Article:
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Holk v. Snapple Beverage Corp.

August 10, 2010

STACY HOLK, PLAINTIFF,
v.
SNAPPLE BEVERAGE CORPORATION, DEFENDANT.



The opinion of the court was delivered by: Lois H. Goodman United States Magistrate Judge

ORDER

This matter was opened to the Court by way of correspondence from counsel for Plaintiff and the proposed Class dated June 18, 2010, advising the Court of a case recently decided in this district involving issues similar to those raised in this case. At the Court's request, counsel for both parties submitted their positions with regard to that recent decision, and the impact, if any, that it has on the conduct of this case. For the reasons set forth below, this Court orders that this matter be stayed for a period of six months, and further orders the parties to prepare a form of order submitting the issue of whether high fructose corn syrup, as used in Snapple beverages, is an all natural ingredient.

In Coyle v. Hornell Brewing Co, 08-2797 (JBS) (D.N.J. June 15, 2010) ("Coyle"), the plaintiff, Lauren Coyle, on her own behalf and on behalf of others similarly situated, challenges the labeling of the defendants' Arizona Iced Tea beverage as misleading because it contains the assertion that the product is "100% Natural." As in this case, the plaintiff in Coyle contends that because the beverage contains high fructose corn syrup ("HFCS"), it is not all natural. The defendants in Coyle moved to dismiss the complaint, arguing, inter alia, that the Court lacked primary jurisdiction over the dispute, and that the case should be referred to the United States Food and Drug Administration (the "FDA") for a determination as to whether HFCS in the product at issue can be classified as all natural or not.

In an opinion authored by the Hon. Jerome B. Simandle, U.S.D.J., the court engaged in a thoughtful and comprehensive discussion of the role of the FDA in making such determinations. The court recognized that the FDA has followed a policy of considering whether an ingredient is "natural" on a case by case basis, Coyle at 7, and that the FDA has made no such determination with regard to HFCS.

Accordingly, the court considered whether to apply the doctrine of primary jurisdiction, noting that it is within a court's discretion to either stay or dismiss a complaint if the doctrine applies. Coyle at 8-9. The court looked at the four factors typically considered in determining whether to apply primary jurisdiction:

(1) whether the question at issue is within the conventional experience of judges or whether it involves technical or policy considerations within the agency's particular field of expertise;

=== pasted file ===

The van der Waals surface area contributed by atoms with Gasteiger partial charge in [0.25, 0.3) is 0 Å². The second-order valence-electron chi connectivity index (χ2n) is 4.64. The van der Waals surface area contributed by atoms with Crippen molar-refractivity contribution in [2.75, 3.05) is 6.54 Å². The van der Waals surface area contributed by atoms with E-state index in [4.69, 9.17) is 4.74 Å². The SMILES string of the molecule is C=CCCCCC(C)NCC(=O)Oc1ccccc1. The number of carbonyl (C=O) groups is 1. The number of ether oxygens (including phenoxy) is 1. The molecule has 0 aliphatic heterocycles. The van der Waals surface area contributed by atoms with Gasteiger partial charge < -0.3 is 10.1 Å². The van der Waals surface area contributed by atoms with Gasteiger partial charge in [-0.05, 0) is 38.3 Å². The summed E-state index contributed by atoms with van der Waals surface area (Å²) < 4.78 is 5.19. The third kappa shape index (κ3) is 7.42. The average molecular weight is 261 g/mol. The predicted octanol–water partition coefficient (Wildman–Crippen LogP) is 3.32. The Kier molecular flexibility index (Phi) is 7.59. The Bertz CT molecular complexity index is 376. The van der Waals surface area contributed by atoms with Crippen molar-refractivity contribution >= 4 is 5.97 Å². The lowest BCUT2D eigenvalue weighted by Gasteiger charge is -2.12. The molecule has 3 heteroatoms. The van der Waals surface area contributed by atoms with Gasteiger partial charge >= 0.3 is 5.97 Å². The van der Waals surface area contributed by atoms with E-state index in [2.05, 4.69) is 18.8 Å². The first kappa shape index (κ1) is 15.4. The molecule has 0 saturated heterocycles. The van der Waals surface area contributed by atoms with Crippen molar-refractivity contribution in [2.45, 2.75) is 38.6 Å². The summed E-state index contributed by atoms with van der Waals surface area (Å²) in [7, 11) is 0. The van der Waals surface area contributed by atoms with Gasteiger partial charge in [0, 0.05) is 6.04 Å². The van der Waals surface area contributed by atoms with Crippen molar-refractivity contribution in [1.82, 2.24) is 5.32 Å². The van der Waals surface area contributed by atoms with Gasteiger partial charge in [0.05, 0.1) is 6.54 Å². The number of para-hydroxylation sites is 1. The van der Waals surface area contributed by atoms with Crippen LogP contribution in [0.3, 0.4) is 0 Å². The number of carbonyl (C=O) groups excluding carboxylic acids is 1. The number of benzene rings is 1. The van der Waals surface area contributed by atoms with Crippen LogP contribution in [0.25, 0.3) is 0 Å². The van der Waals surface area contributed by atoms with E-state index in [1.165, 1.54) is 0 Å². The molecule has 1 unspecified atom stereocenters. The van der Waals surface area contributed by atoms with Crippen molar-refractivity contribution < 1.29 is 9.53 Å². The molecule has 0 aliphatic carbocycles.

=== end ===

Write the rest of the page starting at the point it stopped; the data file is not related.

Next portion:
(2) whether the question at issue is particularly within the agency's discretion;

(3) whether there exists a substantial danger of inconsistent rulings;

(4) whether a prior application to the agency has been made.

Coyle at 8-9 (quoting Clark v Actavis Group HF, 567 F. Supp. 2d 711, 715 (D.N.J. 2008)) (staying the proceeding, based upon a finding that all four factors had been met and primary jurisdiction therefore applied to issue relating to recall of medication).

The Coyle court found that all four factors relating to whether HFCS is all natural have been met. Coyle at 10. In so finding, Judge Simandle acknowledged that federal judges are certainly capable of making determinations of this kind, but then reasoned that "how a particular enzyme or fixing agent affects a substance's qualification as 'natural'" is not "within the conventional experience of judges." Coyle at 10-11. Such a determination is, however, within the discretion of the FDA. Id. Furthermore, and perhaps most important is the risk that different courts would reach different decisions on this issue, given the number of such cases currently pending. Id. at 12. Finally, the court noted that no prior application on this issue had been made by the court or the plaintiff. Id. at 13. As a result, the court exercised its discretion to stay the action and refer to the FDA the issue of whether HFCS is in fact a natural ingredient.

By letters dated June 18, 2010 and June 29, 2010, counsel for both parties in this case referred the Coyle decision to this Court for its consideration. In its letter dated June 29, 2010, Defendant also referred the Court to the recent decision issued by the Southern District of New York in Weiner v. Snapple Beverage Corp., 07-8742 (DLC) (S.D.N.Y. June 22, 2010). As in the Coyle case, the issues in Weiner bear a strong resemblance to those raised by Plaintiff here. In a one page Order, Judge Cote of the Southern District declined to stay the proceeding, finding that various pending motions, including a motion for class certification and various Daubert motions, were ripe for adjudication and did not depend on any determination by the FDA.

During a telephone conference conducted on June 30, 2010, the Court invited counsel in this case to advise the Court of their respective positions with regard to whether a stay and a referral to the FDA is appropriate in this case for the same reasons as those set out by Judge Simandle in Coyle. Counsel made their submissions on July 9, 2010. [Docket Entry Nos. 125, 126]. Both parties submitted that as in Weiner, the motions for class certification and various Daubert motions had been filed and were fully briefed. Both parties contend that these motions can be decided without a determination by the FDA as to whether HFCS is all natural or not.

Neither submitted that any prejudice would result from taking the path chosen in Coyle, other than the resources expended in briefing the pending motions. Both parties further recognized that whether a stay ...


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